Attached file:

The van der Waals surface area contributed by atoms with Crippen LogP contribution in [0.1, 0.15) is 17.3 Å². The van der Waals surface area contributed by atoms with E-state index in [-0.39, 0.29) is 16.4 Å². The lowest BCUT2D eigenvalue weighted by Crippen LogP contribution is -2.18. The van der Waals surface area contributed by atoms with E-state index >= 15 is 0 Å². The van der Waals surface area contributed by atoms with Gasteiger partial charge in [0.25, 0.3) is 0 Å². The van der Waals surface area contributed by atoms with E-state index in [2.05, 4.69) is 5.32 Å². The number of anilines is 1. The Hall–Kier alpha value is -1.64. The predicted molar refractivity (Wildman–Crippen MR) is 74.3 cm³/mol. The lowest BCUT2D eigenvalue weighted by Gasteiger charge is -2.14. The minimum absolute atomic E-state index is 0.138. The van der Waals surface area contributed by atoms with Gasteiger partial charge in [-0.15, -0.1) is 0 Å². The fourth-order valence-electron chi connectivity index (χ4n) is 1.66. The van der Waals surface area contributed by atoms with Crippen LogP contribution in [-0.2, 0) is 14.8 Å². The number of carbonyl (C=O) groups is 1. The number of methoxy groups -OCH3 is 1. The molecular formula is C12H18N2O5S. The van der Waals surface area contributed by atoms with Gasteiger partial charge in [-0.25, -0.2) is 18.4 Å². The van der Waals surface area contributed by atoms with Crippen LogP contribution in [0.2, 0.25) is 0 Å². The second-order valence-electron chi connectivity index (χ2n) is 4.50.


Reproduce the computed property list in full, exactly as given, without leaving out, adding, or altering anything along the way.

The van der Waals surface area contributed by atoms with Crippen LogP contribution in [0.1, 0.15) is 17.3 Å². The van der Waals surface area contributed by atoms with E-state index in [-0.39, 0.29) is 16.4 Å². The lowest BCUT2D eigenvalue weighted by Crippen LogP contribution is -2.18. The van der Waals surface area contributed by atoms with E-state index >= 15 is 0 Å². The van der Waals surface area contributed by atoms with Gasteiger partial charge in [0.25, 0.3) is 0 Å². The van der Waals surface area contributed by atoms with E-state index in [2.05, 4.69) is 5.32 Å². The number of anilines is 1. The Hall–Kier alpha value is -1.64. The predicted molar refractivity (Wildman–Crippen MR) is 74.3 cm³/mol. The lowest BCUT2D eigenvalue weighted by Gasteiger charge is -2.14. The minimum absolute atomic E-state index is 0.138. The van der Waals surface area contributed by atoms with Gasteiger partial charge in [-0.15, -0.1) is 0 Å². The fourth-order valence-electron chi connectivity index (χ4n) is 1.66. The van der Waals surface area contributed by atoms with Crippen LogP contribution in [-0.2, 0) is 14.8 Å². The number of carbonyl (C=O) groups is 1. The number of methoxy groups -OCH3 is 1. The molecular formula is C12H18N2O5S. The van der Waals surface area contributed by atoms with Gasteiger partial charge in [-0.25, -0.2) is 18.4 Å². The van der Waals surface area contributed by atoms with Crippen LogP contribution in [0.2, 0.25) is 0 Å². The second-order valence-electron chi connectivity index (χ2n) is 4.50.